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I have the following Problem with the XMLEncoder. I want to Serialize a Class that looks like this:

public class MyClass{
    private Object myObject;
    private Object anotherObject;
    private static MyClass instance = new MyClass();

    [myObject and anotherObject are set in the class later...]

    public static MyClass getInstance(){
        return instance;

    [getter and setter methods here] 

Now i want to Serialize the Object like this (inside MyClass):

 public void saveObject(){
        [try catch stuff not shown]
        FileOutputStream fos = new FileOutputStream(new File("object.xml"));
    XMLEncoder xmle = new XMLEncoder(fos);

But my object.xml does not contain the Values of myObject and anotherInstance and looks like this:

<?xml version="1.0" encoding="UTF-8"?>
<java version="1.6.0_24" class="java.beans.XMLDecoder">
 <object class="MyClass"/>

Whats going on there? Does the XMLEncoder detect a loop with the static Field of the Same Class and does not serialize it further? But i dont get any error... Can i Mark that field as Not Serializable or something else?

share|improve this question
up vote 1 down vote accepted

If you want to use XmlEncoder on any class ( classes that dont adhere to JavaBeans conventions ) , here is a helpful link.

Advanced use of XmlEncoder

EDIT: There is a little blurb in there that might be of help to you.

XMLEncoder works by cloning the object graph and recording the steps that were necessary to create the clone. This way XMLEncoder has a "working copy" of the object graph that mimics the steps XMLDecoder would take to decode the file. By monitoring the state of this working copy, the encoder is able to omit operations that would set property values to their default value, producing concise documents with very little redundant information.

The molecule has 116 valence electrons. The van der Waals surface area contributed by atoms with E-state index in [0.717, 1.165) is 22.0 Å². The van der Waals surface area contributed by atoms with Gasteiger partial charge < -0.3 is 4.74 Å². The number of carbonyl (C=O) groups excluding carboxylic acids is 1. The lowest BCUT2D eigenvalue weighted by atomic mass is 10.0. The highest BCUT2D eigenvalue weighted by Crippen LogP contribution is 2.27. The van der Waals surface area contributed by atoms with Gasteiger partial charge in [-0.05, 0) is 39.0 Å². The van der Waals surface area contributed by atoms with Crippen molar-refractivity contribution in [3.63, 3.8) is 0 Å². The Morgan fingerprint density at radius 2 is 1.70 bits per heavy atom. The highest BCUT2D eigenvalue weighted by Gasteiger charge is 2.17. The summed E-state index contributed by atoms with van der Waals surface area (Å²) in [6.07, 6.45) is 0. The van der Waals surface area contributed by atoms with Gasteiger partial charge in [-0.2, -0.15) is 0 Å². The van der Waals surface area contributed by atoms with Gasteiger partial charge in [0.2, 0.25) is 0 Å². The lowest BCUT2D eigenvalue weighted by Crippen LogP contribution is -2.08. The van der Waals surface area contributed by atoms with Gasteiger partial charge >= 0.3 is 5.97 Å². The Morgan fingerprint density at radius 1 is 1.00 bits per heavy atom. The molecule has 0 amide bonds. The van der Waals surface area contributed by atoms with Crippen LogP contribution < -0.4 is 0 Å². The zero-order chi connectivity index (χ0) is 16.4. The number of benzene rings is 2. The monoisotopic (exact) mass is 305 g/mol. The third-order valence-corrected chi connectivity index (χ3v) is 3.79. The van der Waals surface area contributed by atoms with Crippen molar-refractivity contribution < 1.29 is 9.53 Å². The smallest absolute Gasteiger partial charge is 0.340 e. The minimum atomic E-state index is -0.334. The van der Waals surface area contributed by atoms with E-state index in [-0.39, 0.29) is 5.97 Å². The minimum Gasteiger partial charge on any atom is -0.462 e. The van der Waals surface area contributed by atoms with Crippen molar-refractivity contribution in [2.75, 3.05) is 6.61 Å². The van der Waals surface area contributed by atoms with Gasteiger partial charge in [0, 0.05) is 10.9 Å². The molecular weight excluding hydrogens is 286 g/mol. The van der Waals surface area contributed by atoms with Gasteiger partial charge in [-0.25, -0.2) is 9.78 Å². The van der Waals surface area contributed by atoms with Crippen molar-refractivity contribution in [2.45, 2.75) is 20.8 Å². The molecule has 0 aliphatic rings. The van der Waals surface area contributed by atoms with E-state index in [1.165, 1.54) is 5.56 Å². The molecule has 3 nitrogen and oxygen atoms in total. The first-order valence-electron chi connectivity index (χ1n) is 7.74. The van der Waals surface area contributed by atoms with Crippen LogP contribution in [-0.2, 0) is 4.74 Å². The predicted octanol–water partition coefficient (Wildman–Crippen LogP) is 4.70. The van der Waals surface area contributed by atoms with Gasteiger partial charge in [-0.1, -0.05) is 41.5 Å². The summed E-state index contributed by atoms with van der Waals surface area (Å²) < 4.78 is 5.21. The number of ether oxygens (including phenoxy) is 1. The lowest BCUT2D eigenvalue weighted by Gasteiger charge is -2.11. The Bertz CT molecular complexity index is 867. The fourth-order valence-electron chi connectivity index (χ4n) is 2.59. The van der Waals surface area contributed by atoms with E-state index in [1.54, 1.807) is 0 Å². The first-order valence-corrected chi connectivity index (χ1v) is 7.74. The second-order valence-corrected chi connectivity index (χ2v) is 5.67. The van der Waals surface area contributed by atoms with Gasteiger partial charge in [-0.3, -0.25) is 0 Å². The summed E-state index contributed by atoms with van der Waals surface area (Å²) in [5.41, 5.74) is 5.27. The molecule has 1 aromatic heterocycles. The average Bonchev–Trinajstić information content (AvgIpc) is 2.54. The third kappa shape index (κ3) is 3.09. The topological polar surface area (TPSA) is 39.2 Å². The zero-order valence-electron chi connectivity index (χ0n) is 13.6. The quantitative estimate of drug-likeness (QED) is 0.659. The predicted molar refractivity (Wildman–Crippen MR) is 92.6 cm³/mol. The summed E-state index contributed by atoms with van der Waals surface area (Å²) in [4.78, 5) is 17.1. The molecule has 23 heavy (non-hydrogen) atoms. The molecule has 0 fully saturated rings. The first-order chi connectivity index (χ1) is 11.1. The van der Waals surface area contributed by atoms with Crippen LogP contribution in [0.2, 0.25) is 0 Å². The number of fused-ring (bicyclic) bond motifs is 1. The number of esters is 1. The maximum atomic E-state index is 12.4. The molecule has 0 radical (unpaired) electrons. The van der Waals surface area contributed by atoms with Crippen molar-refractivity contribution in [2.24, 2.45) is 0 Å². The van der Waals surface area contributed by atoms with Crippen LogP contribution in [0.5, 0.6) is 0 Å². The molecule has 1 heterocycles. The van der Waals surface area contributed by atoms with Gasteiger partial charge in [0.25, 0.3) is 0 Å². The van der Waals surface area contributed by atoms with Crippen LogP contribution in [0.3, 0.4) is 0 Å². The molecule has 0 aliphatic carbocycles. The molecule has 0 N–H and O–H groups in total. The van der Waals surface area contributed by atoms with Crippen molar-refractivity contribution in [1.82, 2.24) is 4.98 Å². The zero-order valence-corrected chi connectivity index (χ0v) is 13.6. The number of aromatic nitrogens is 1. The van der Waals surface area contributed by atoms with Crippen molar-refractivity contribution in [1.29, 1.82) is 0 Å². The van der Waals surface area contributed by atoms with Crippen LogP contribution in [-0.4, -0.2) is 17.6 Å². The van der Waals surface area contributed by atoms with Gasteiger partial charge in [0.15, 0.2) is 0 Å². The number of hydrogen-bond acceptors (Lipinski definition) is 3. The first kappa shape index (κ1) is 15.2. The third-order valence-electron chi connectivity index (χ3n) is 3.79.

So, in your example, if the values of myObject and anotherObject are set on the instance variable instead of being initialized as default, everything works as expected.

public void saveObject(){
        [try catch stuff not shown]
        instance.setObject(new Object());
        FileOutputStream fos = new FileOutputStream(new File("object.xml"));
    XMLEncoder xmle = new XMLEncoder(fos);
share|improve this answer
hmm its not the first time that i use the XMLEncoder, and it worked always like you described... But in this case its not working! Even if i put all the init stuff inside a constructor... – reox Dec 23 '11 at 15:16

XMLEncoder encodes 'Java Beans'. It has no awareness of the fields; it only uses the getters and setters. If there was a 'loop' then it would use xml:id and xml:idref to handle the references.

share|improve this answer
yes i have my getters and setters, but the methods are somehow not used? – reox Dec 24 '11 at 11:07
@reox so you're asking us to debug the code you didn't include in the OP, not the code you did? – Pete Kirkham Dec 24 '11 at 20:20

XMLEncoder is designed to work on JavaBeans. It implies that all your objects in the serialization tree must:

  • have a public default (i.e. no-argument) constructor

  • have a getter and a setter for each property you want to serialize (a getter for serialization and a setter for deserialization).

As a side note, if you want to keep the getter/setter but don't want to serialize the attribute, things get slightly more complicated with the use of introspection:

// let's get the BeanInfo of class MyClass
BeanInfo info = Introspector.getBeanInfo(MyClass.class);

// we'll work with PropertyDescriptors to prevent the bar attribute from being serialized
PropertyDescriptor[] propertyDescriptors = info.getPropertyDescriptors();
for (PropertyDescriptor descriptor : propertyDescriptors) {
   if (descriptor.getName().equals("bar")) {
      //the correct PropertyDescriptor is set to transient. 
      //Note that you actually have to do this via the BeanInfo/PropertyDescriptor for it to work
      descriptor.setValue("transient", Boolean.TRUE);
share|improve this answer
Agreed. A particularly common problem is when attempting to encode an object A that contains as a member an object B which does not have a public default (no-argument) constructor. In that case, B will not show up in the encoded version. – hrabinowitz May 30 '14 at 17:15

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